Food is a guilty pleasure
What to eat is an ancient dilemma
Recently, I saw a magazine article with the headline: "The Dirty Secret of Fish Farms." Although it was clear from the subheadline the author thought such operations offended the environment, I can't tell what outrage fishpond farmers are perpetrating. Instead, a thought stopped me at the headline: What are we supposed to eat?
Dumb me. I thought fish farms were an acceptable alternative to the modern commercial fishing industry that even it admits has become efficient in depleting the world's fisheries as it attempts to keep up with a ravenous demand.
Fish farms, I assumed, had to be OK. They don't produce furry mammals for slaughter, but scaled, pin-brained beasts low in cholesterol and high in good protein.
Critics would have us stay away from poultry and pork because monopolies that either force family farms out of production or make them little more than wage earners dominate the industries.
As a reporter, I listened to a very bright man and someone who has spent his life on Kansas farms attack large cash-grain operations because of the damage vast fields given over to "monocultures" do to the diversity of the prairie ecosystem.
His critique was at least rooted in experience, and he is actively demonstrating an alternative.
There are real environmental consequences to our agricultural practices, but some critics are so off the mark I'm guessing their protein-deficient vegetarian diet has eroded their judgment. Cattle produce methane gas, I read an environmentalist lament in an East Coast publication some years back. Having spent time on a dairy farm where one of my twice daily chores was shoveling clean and hosing down the concrete stalls of the milk barn, I'm not going to argue that point. But, I assume the cows in Kansas, Iowa, Nebraska, Oklahoma, Texas and the Dakotas produce no more methane gas than the millions of buffalo that roamed the Great Plains 150 years ago.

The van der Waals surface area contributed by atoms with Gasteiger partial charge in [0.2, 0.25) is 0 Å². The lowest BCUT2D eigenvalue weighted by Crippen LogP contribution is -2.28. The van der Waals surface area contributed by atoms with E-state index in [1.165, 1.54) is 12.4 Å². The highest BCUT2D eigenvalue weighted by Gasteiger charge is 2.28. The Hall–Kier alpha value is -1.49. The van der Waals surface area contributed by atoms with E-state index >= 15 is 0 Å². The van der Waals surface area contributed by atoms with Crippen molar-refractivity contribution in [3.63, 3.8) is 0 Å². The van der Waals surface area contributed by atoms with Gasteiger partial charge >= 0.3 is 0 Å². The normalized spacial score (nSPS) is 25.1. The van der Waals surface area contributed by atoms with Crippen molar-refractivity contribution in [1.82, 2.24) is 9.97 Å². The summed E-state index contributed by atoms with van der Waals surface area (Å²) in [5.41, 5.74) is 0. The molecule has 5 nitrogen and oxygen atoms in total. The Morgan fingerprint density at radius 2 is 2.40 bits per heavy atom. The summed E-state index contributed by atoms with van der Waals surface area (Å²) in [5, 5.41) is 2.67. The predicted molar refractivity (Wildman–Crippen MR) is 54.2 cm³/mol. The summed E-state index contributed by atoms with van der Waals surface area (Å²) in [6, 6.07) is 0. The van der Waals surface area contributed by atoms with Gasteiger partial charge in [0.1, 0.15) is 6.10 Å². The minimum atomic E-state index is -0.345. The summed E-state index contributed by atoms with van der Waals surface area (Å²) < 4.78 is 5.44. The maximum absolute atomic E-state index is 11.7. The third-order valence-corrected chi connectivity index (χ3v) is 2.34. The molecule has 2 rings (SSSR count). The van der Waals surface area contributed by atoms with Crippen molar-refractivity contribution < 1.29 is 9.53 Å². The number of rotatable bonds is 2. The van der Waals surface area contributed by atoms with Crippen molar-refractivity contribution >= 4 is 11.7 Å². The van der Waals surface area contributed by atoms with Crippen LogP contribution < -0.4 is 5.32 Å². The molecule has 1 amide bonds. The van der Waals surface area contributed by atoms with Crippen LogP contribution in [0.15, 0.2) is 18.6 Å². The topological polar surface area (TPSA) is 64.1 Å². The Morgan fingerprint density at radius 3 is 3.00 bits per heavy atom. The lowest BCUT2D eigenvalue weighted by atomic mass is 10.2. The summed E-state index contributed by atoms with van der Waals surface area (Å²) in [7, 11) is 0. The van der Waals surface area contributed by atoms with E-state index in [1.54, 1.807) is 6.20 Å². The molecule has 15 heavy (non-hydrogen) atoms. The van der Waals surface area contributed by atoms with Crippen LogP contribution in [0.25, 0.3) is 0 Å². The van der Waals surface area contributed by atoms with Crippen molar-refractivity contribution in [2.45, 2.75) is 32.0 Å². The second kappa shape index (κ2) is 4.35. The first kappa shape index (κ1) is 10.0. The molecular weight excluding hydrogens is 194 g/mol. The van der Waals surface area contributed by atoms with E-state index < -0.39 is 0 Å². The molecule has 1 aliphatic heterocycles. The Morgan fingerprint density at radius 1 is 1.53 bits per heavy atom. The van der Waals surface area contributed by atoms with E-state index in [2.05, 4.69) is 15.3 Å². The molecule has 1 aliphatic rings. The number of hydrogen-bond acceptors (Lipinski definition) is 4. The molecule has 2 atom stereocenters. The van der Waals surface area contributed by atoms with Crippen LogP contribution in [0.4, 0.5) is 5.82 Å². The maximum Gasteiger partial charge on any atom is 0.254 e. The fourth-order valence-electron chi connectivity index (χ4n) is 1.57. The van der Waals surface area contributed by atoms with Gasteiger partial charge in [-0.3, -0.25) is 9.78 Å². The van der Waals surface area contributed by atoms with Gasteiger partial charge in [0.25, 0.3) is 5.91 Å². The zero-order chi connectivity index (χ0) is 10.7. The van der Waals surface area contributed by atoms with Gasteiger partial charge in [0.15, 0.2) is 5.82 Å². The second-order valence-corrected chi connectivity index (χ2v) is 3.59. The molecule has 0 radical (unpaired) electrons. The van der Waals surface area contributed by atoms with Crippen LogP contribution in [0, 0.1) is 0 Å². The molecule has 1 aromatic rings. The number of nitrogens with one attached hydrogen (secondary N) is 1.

Mad cow disease, growth hormones, genetic farming, pesticides; The message seems to be if a food isn't harmful to our health, its production hurts the environment. We've always had a problem with food. It's an issue akin to original sin. Something has to die for us to survive.
Our ancestors dealt with this guilt by worshipping the beasts that nourished them. Obsessive concern over the contents and production of our food may be our present way of dealing with the basic equation of our survival.